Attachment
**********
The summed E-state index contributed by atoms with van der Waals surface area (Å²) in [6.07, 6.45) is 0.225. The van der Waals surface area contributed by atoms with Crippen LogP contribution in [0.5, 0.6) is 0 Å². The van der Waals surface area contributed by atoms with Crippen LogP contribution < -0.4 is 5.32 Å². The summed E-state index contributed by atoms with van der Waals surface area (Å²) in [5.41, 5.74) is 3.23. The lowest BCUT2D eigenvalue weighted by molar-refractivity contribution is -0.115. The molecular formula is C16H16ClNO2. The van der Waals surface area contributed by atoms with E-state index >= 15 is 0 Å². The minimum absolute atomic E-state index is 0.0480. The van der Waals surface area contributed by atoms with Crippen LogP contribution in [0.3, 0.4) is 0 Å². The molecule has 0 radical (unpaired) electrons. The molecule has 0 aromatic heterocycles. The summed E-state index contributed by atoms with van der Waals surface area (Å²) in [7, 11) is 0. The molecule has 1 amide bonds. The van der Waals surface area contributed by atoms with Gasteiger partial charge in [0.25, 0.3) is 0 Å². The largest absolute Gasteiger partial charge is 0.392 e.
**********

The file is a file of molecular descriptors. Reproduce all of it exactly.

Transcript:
The summed E-state index contributed by atoms with van der Waals surface area (Å²) in [6.07, 6.45) is 0.225. The van der Waals surface area contributed by atoms with Crippen LogP contribution in [0.5, 0.6) is 0 Å². The van der Waals surface area contributed by atoms with Crippen LogP contribution < -0.4 is 5.32 Å². The summed E-state index contributed by atoms with van der Waals surface area (Å²) in [5.41, 5.74) is 3.23. The lowest BCUT2D eigenvalue weighted by molar-refractivity contribution is -0.115. The molecular formula is C16H16ClNO2. The van der Waals surface area contributed by atoms with E-state index >= 15 is 0 Å². The minimum absolute atomic E-state index is 0.0480. The van der Waals surface area contributed by atoms with Crippen LogP contribution in [0.3, 0.4) is 0 Å². The molecule has 0 radical (unpaired) electrons. The molecule has 0 aromatic heterocycles. The summed E-state index contributed by atoms with van der Waals surface area (Å²) in [7, 11) is 0. The molecule has 1 amide bonds. The van der Waals surface area contributed by atoms with Gasteiger partial charge in [0.25, 0.3) is 0 Å². The largest absolute Gasteiger partial charge is 0.392 e.